Marlin does have a probe offset, it’s stored in the Eprom settings, you should be able to change it from the menu. This should be enabled in V1 firmware. Don’t forget to save to Eprom again. I think that the firmware default value is zero though.

G92 overrides all of this though. If you add a G92 Z0 to the code after the G28 Z line then this will override everything.

You can check on the LCD. After a G28 Z, the LCD will show you the current Z coordinate. If this is not 0 then this is the problem. If it is 0 then the problem is elsewhere. (You can use the touchplate to check this)

Rather than relying on the G92 command, it would probably be better to include adjusting the probe offset as a part of your material setup, if it means having to manually edit the Gcode file. I prefer not to have to do things like that.

Thanks for your insights
Zip file attached.Alu(5).zip (1.2 MB)
I have z feedrate limit in Estlcam set to 500.
The material is 2mm thick

I 'll see if I can get a measurement of how much it bites out of the waste-board when I get home from work tonight.

I did try to get into the config via the LCD to see what the offset was… I am looking the config/advanced/set offsets menu in the LCD. But when I click on it it just says ‘offsets set’.

I’ll have a look at all the other suggestions tonight. Thank you.

I looked through the g-code file, and did not find anything that would cause lost steps, nor anything where the Z height would be set wrong. Part of the troubleshooting is to decide whether the g-code is the root of the problem, or if your machine is losing steps. I’d lean towards lost steps at this point. There was one weirdness where the g-code would output something like:

G00 X303.8899 Y-0.0551 Z5.0000 F3000

So it appears like the g-code is pushing Z too fast, but each time I found one of these, I find on a previous line with something like:

G00 Z5.0000 F500

So, since the Z was already at the target height, Z was not being pushed too fast. I assume this is EstlCAM’s hackish way of handling a lower Z feedrate for rapids.

I did notice you boring to 3mm, and doing your contour cut to 2.25mm. This means you could be losing steps anywhere in the process since the lost steps would only show in the tabs. Other operations would just have deeper cuts into the spoil board, which probably wouldn’t be noticed. With this in mind, be sure you’ve checked the grub screws on the Z axis connector.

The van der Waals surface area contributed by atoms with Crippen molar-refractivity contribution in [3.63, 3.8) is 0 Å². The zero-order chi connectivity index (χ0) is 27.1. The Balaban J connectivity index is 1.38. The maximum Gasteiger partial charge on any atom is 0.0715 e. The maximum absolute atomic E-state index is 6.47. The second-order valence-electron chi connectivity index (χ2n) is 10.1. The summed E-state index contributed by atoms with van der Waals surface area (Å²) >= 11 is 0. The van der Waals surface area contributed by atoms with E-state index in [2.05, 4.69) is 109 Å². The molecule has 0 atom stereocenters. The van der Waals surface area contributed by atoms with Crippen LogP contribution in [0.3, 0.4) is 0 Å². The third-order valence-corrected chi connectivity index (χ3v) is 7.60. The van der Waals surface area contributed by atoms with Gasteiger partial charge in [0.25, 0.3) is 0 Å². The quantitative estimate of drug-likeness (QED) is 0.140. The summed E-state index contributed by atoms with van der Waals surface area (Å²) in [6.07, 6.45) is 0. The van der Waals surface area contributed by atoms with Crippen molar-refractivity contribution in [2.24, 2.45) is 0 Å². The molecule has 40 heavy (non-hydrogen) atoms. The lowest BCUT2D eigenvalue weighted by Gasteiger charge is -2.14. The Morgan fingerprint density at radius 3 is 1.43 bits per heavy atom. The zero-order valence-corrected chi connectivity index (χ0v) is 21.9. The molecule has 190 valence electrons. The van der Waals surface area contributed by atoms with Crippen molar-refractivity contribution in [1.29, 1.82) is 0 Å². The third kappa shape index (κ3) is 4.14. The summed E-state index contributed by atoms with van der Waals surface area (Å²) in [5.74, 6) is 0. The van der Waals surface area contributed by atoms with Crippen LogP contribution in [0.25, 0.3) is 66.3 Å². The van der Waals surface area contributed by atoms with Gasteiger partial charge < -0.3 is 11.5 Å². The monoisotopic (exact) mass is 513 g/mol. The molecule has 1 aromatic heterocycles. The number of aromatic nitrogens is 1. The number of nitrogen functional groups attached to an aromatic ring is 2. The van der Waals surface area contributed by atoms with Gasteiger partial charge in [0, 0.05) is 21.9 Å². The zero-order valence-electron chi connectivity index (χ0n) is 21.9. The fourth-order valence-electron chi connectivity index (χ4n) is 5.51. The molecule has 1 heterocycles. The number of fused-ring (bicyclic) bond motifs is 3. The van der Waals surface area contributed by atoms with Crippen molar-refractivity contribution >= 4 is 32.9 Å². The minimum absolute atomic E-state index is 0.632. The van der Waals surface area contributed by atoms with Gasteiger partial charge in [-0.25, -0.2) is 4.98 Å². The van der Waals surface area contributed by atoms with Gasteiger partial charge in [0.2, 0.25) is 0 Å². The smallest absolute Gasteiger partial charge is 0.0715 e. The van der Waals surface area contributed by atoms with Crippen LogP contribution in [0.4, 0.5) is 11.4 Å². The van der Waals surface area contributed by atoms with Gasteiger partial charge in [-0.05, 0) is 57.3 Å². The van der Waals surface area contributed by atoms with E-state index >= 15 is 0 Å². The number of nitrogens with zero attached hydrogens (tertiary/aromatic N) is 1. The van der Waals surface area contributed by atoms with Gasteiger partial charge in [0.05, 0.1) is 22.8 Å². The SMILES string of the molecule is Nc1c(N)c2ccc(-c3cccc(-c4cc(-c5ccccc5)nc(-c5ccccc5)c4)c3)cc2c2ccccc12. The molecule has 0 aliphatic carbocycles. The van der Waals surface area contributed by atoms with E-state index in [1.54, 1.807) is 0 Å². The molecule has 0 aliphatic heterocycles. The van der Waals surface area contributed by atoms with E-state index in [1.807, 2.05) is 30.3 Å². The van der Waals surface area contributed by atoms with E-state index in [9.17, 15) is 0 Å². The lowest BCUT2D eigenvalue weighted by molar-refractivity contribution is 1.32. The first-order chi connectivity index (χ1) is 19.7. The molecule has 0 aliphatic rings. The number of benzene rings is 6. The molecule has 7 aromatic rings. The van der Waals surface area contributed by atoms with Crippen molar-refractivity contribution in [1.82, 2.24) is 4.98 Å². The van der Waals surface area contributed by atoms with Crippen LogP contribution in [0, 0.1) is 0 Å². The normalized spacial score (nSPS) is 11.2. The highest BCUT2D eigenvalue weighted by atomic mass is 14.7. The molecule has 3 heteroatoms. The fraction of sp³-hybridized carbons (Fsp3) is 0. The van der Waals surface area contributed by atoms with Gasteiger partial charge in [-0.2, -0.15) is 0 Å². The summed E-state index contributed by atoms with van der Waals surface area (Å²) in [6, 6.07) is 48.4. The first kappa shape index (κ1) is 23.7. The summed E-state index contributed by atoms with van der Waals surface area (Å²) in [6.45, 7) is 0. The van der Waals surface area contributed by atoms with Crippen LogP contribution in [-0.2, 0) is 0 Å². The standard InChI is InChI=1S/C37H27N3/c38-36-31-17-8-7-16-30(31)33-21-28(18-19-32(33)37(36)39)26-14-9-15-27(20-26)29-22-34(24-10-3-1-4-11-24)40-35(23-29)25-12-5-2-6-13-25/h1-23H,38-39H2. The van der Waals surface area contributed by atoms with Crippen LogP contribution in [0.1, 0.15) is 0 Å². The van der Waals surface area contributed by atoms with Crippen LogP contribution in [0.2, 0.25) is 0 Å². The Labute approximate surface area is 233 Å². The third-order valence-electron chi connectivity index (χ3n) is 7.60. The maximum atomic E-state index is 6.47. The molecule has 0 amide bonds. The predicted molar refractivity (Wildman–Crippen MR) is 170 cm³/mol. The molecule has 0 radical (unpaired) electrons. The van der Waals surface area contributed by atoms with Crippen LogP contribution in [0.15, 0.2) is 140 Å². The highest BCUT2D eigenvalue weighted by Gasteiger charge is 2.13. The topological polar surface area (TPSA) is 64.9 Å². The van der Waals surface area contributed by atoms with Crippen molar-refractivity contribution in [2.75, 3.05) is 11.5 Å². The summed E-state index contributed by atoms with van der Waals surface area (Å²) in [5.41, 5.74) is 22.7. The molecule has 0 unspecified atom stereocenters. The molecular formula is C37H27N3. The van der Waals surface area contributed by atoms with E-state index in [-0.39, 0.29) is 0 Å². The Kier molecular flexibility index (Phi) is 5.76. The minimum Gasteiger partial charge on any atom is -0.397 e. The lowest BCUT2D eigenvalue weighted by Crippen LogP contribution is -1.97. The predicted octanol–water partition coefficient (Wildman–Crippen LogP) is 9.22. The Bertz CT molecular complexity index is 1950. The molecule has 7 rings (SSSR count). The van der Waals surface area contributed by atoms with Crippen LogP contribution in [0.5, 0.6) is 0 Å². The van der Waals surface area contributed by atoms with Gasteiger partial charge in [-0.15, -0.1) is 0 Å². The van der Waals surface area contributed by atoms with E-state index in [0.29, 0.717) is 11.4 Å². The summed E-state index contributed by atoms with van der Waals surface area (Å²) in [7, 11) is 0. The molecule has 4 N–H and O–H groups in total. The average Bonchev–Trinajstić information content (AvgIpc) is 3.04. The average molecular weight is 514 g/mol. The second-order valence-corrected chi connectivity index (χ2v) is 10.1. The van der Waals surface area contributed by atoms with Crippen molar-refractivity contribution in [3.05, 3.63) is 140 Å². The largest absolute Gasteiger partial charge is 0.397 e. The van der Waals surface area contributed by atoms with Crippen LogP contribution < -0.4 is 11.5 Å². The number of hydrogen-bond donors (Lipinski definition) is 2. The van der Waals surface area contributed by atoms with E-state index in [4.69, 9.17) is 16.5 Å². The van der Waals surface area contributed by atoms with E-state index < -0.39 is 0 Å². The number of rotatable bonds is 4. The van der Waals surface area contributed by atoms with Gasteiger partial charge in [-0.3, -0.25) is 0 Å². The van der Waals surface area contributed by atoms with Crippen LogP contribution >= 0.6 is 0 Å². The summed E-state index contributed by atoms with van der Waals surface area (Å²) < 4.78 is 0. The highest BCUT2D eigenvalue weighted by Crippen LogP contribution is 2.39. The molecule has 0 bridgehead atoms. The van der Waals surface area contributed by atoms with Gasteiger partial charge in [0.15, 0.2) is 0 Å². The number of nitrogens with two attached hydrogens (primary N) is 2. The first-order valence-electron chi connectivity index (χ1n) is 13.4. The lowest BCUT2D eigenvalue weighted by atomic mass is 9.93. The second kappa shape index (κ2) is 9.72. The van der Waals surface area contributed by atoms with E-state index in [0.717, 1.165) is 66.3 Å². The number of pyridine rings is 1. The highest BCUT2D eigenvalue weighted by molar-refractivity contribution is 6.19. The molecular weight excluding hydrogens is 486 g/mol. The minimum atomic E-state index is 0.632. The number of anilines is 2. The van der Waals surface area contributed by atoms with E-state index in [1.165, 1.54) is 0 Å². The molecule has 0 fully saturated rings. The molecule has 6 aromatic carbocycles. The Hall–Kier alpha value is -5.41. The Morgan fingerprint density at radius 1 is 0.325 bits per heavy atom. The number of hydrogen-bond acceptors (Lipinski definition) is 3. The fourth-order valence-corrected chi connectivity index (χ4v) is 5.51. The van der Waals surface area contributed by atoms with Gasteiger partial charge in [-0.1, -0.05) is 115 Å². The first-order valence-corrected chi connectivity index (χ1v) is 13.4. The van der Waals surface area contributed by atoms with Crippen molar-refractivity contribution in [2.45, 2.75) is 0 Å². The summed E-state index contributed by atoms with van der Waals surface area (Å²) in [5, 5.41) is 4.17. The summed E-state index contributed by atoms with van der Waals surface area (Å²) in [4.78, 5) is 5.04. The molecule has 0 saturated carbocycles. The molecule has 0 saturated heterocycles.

I have my drill holes set to 3mm deep to ensure I don’t end up will anything left over on the underside due to actually using a drill bit.

The 2.25mm depth seemed to be the depth I ended up at that would ensure the the cut was always all the way through. If I set at exactly 2mm I would occasionally end up with an ultra thin layer at the bottom or a ragged bottom edge. I had assumed this was probably being caused by the z home touch point being slightly thicker material…

Just another thought, are missed steps not more likely to happen when pushing through the material, so the tool would end up higher than expected?

I’ll check the grub screws again tonight.

Grub screws are good, I’m just waiting to take delivery of new laptop so will be able to do some live tests/experiments to see what’s going on in a couple of days.

Lost steps can occur for a variety of reasons. I was specifically looking for lost steps on the Z axis due to the feedrate being too high. As you increase the feedrate, you lose torque. It takes significantly more torque to lift the router than to allow it to descend, so typically steps are lost as the router rises. The result is the router being lower than expected.

Pushing against material can also lose steps as you suggest, but typically high feed rates are seen for rapids which are non-cutting moves.